Sequencing is the order you put shots together to tell a story, rather than having one continuous shot. Sequencing makes a feature more interesting than a single shot from one angle, and allows you to break a shoot into short segments, making it more manageable to film (and edit). To get the shots you need for good sequencing, it is essential to have plenty of cut-aways and GVs for editing the piece together. The shots you use and the techniques used in the shots, such as “pull-to-reveals,” also help to tell the story of the feature.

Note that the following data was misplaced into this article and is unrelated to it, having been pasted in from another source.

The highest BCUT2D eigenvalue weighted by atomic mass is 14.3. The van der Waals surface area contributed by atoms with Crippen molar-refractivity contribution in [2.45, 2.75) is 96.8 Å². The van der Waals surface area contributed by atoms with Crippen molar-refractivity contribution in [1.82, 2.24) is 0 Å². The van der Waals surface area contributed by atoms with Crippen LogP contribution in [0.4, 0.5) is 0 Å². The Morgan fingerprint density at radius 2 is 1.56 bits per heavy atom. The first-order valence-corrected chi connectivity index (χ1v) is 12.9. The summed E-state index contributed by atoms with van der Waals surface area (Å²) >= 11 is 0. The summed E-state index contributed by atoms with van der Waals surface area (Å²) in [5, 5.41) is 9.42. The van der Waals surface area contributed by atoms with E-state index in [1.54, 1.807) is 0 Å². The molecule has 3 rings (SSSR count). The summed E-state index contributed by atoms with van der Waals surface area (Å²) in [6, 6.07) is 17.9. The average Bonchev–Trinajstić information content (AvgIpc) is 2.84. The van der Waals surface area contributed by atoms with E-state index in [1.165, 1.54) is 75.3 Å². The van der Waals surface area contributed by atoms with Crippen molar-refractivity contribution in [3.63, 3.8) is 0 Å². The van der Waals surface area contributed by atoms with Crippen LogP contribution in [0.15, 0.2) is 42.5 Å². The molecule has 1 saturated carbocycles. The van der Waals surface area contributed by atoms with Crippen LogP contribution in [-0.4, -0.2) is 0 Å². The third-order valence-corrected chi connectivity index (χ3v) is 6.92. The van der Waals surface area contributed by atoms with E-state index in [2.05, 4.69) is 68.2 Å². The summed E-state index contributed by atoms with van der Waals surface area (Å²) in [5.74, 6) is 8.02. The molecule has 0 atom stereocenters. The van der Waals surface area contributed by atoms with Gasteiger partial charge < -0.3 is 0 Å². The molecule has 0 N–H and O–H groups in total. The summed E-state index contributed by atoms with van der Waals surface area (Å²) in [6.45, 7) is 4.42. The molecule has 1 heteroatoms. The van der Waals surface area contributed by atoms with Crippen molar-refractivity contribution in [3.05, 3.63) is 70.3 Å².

- Always get general shots of the location that an interview or sequence is being filmed, to give context.
- Be sure to film anything that you mention in a voice-over or piece-to-camera. If you mention a bus, you should get a shot of one.
- For internet video, there should be as little camera movement as possible – no pan, no zoom. Cut to reveals instead of zooming out or tracking with the camera.
- To reveal something in context, you can start in close and zoom out, or cut to the reveal.
- You can gradually zoom in on interviews, to increase the connection to the subject, or cut to a close up.
- Always get cut-aways of the subject – if you are doing an interview, get cut-aways of their hands, their feet, of them working.